Vitamin E Supplement Increases Prostate Cancer Risk

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Stephanie Stahl, CBS 3 and The CW Philly 57’s Emmy Award-win...
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Stephanie Stahl reports…

PHILADELPHIA (CBS) – A vitamin thought to prevent cancer might actually cause it. Scientists were suspicious for years, now there’s finally proof. Vitamin E does more harm than good, and men who take high doses face an increased risk of developing prostate cancer.

Ralph Sanderson was part of the government research to see if vitamin E could prevent prostate cancer.

“I had a couple of friends who had prostate cancer and I thought this would be worth doing,” said Ralph.

There had been preliminary evidence that vitamin E and selenium might reduce the risk of prostate cancer. The SELECT study of 35,000 healthy men, aimed to prove that, at a cost of 130 million dollars.

But results show men who took 400 international units of just vitamin E had a 17 percent increased risk of developing prostate cancer.

“I think it’s important that you had a trial like this that now gives us solid evidence to start looking and making reasonable recommendations to people,” said Dr. Bruce Malkowicz, a Urologist at the Hospital of the University of Pennsylvania. He ran the SELECT trial locally.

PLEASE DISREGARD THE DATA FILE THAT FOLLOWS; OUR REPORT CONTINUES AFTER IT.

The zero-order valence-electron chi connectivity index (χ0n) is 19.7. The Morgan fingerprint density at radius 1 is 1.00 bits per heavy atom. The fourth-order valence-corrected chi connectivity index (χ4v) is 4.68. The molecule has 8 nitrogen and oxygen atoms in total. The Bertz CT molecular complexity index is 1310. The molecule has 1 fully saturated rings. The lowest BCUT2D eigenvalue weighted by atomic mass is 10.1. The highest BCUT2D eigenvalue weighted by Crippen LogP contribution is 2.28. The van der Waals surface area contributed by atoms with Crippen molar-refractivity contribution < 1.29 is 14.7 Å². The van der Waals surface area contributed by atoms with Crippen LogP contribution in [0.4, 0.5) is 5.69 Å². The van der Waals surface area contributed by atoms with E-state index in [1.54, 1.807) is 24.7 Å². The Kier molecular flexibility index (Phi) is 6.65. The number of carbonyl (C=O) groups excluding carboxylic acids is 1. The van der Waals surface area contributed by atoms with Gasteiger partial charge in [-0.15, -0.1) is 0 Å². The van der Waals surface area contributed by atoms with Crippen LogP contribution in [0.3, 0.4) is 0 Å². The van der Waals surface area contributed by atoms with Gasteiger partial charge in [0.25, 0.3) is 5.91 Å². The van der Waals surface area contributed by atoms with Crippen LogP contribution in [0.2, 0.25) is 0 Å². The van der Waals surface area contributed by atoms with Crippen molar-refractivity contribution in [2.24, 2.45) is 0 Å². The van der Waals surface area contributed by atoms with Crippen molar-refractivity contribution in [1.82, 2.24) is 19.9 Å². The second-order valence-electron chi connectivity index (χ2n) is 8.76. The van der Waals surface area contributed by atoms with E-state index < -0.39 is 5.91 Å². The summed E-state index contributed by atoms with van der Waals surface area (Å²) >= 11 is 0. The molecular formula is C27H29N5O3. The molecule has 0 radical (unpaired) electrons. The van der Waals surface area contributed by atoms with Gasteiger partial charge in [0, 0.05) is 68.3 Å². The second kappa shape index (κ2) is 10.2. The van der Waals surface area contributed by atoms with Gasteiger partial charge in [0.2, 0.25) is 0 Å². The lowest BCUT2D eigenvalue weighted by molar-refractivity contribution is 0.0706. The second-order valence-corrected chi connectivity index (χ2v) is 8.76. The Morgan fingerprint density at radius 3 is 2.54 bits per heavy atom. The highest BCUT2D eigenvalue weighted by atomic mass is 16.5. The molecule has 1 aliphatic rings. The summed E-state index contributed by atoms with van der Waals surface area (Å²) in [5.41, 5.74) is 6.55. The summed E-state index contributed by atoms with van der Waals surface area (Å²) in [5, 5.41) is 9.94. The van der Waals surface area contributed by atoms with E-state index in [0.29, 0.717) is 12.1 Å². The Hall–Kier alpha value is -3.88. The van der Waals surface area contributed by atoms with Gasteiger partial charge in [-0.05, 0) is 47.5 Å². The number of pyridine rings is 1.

“Right now I don’t think anyone would recommend using vitamin E, or a supplement like that, for prostate cancer health,” said Dr. Malkowicz.

“We really don’t know why men who took vitamin E are at higher risk of getting prostate cancer. Interestingly, men who took Vitamin E and Selenium together were not at higher risk, so there must be some interesting biology there yet, but we haven’t figured it out,” said Dr. Eric Klein, Study Researcher with the Cleveland Clinic.

The daily dose of vitamin E in the study was much more than what’s found in over-the-counter multi-vitamins.

The clinical trial also shows no benefits from taking vitamin E or selenium when it comes to lung, colorectal cancer or cardiovascular disease.

Ralph was not one who developed prostate cancer, but he, like others in the study, will continue to be followed.

Reported by Stephanie Stahl, CBS 3

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